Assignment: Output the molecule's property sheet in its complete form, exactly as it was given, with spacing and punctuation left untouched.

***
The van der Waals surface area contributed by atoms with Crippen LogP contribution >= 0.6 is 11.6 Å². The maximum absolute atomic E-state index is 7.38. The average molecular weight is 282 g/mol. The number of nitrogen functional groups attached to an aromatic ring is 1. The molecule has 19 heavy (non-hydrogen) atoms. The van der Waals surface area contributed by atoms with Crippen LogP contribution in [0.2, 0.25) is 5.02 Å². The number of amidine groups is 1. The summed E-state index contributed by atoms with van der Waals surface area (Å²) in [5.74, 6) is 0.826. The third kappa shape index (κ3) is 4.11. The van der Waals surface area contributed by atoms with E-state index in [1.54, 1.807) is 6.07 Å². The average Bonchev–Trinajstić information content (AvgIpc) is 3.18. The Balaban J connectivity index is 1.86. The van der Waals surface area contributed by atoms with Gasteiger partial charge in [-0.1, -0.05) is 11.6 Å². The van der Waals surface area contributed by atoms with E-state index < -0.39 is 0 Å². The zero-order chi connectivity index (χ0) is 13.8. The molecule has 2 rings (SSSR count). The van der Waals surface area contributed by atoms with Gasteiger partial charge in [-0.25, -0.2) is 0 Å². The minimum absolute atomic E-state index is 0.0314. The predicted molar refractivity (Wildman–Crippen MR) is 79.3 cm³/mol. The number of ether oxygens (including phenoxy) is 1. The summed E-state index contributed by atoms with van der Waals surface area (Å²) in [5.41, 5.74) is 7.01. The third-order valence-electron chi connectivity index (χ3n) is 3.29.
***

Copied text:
The van der Waals surface area contributed by atoms with Crippen LogP contribution >= 0.6 is 11.6 Å². The maximum absolute atomic E-state index is 7.38. The average molecular weight is 282 g/mol. The number of nitrogen functional groups attached to an aromatic ring is 1. The molecule has 19 heavy (non-hydrogen) atoms. The van der Waals surface area contributed by atoms with Crippen LogP contribution in [0.2, 0.25) is 5.02 Å². The number of amidine groups is 1. The summed E-state index contributed by atoms with van der Waals surface area (Å²) in [5.74, 6) is 0.826. The third kappa shape index (κ3) is 4.11. The van der Waals surface area contributed by atoms with E-state index in [1.54, 1.807) is 6.07 Å². The average Bonchev–Trinajstić information content (AvgIpc) is 3.18. The Balaban J connectivity index is 1.86. The van der Waals surface area contributed by atoms with Gasteiger partial charge in [-0.1, -0.05) is 11.6 Å². The van der Waals surface area contributed by atoms with E-state index < -0.39 is 0 Å². The zero-order chi connectivity index (χ0) is 13.8. The molecule has 2 rings (SSSR count). The van der Waals surface area contributed by atoms with Gasteiger partial charge in [-0.25, -0.2) is 0 Å². The minimum absolute atomic E-state index is 0.0314. The predicted molar refractivity (Wildman–Crippen MR) is 79.3 cm³/mol. The number of ether oxygens (including phenoxy) is 1. The summed E-state index contributed by atoms with van der Waals surface area (Å²) in [5.41, 5.74) is 7.01. The third-order valence-electron chi connectivity index (χ3n) is 3.29.